Starting in 2011, the university has created a total investment portfolio of £21 million, with £1.25 million of this social impact investments. It’s estimated that the joint social value created across the university is an impressive amount of £52 million, showcasing the snowball effect of value that can be created by social impact investments.

Universities are investing in more SDG-focused funds. Source: Priscilla Du Preez / Unsplash

Impact investing allows Higher Education Institutions (HEIs) to truly consider the wider social and environmental impacts of their investment portfolio, helping them to contribute to solving some of the world’s most entrenched issues whilst making financial returns. As the world becomes more environmentally and socially conscious, we should only expect this trend to grow.

Impact Investment and Knowledge Exchange

Aside from driving more SDG-focused decisions around investment funds, the impact economy is also pushing HEIs to work on more SDG-focused Research and Knowledge Exchange (KE) projects.

As a result, we seeing more universities, researchers, businesses, students and charities collaborate on impact-driven projects. We are also seeing a lot more opportunities being provided to secure funding for such projects.

The University of the Arts London (UAL) is a prime example of an HEI looking to tackle social and environmental issues through Knowledge Exchange.

A KE project around 'Bio-Inspired Textiles' is included among many of the university’s innovative initiatives. The project brings together students, practitioners and industry partners to explore what nature can teach us about designing more sustainable textiles.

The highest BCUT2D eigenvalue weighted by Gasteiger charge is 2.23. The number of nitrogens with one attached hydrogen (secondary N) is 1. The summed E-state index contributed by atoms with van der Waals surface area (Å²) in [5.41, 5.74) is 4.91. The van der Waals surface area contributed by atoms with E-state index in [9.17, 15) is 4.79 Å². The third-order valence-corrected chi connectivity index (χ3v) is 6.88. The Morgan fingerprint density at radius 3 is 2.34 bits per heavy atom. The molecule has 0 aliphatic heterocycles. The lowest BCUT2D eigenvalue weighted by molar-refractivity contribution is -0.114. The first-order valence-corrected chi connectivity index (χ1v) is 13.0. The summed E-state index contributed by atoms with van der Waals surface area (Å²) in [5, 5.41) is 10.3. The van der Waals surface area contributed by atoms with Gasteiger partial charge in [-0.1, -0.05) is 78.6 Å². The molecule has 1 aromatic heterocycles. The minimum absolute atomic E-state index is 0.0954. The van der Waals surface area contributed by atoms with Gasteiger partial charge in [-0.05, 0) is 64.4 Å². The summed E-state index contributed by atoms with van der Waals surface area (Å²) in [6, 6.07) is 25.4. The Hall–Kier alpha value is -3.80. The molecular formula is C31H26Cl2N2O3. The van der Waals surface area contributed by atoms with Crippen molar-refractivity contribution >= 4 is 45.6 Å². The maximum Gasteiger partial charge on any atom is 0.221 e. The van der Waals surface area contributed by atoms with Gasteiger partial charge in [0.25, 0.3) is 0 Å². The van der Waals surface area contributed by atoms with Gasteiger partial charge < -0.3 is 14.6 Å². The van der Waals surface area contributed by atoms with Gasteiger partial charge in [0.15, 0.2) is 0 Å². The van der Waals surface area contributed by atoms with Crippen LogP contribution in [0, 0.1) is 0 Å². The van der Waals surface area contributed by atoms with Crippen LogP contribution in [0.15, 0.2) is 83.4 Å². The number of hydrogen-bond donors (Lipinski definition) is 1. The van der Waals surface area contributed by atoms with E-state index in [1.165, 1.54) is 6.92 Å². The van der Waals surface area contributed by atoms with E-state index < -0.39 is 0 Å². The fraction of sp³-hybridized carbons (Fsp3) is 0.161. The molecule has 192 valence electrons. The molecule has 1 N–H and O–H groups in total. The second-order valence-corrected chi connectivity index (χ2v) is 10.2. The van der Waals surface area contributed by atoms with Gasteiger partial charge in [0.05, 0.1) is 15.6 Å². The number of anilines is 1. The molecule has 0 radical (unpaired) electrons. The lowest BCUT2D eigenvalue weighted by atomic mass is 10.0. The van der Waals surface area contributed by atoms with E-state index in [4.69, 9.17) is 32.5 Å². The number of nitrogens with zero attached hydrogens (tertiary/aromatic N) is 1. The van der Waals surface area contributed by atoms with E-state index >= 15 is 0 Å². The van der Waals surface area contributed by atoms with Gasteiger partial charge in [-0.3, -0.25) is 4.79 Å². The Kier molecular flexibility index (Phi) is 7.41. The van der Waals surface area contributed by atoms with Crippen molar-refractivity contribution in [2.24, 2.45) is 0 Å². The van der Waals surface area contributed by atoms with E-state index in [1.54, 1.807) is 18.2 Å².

As a result of this collaborative, impact-driven research project, the 'Bio-Inspired Textiles framework' has been developed. Read more about this project here.

Tracking Impact

The problem that many universities and higher education institutions may experience is the ability to clearly showcase the impact of their Knowledge Exchange activities. This is important for many reasons, but mainly in terms of having the opportunity to access funding to develop further projects, showcase the impact of activities to the wider world, and also to simply keep track of projects from an internal standpoint.

Here at KEVRI we have developed a bespoke digital platform that centralises impact-driven data for Knowledge Exchange. Our software captures essential framework data needed for universities to optimise their KE activities and enhance their social and economic impact.

The KEVRI team has also introduced a new Pathway to Impact feature, designed to help university staff reflect on the impact of their Knowledge Exchange project or activity.

Let's plant the seeds of sustainable development now, so we can track their impact later. Img Source: Eyoel Kahssay

Like many other purpose-driven organisations, KEVRI cares about strengthening global innovation and sustainable development.

We help Higher Education Institutions optimise their Research and Knowledge Exchange so we can get closer to that SDG 2030 target.

We believe if we can start encouraging our users to track their impact now, big or small, that we can begin measuring the return of our efforts and inspiring future generations and the current generation of students to follow.

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KEVRI is a collaborative software platform and consultancy that helps you surface innovation at your organisation and support impact pipelines. Email us at to find out more!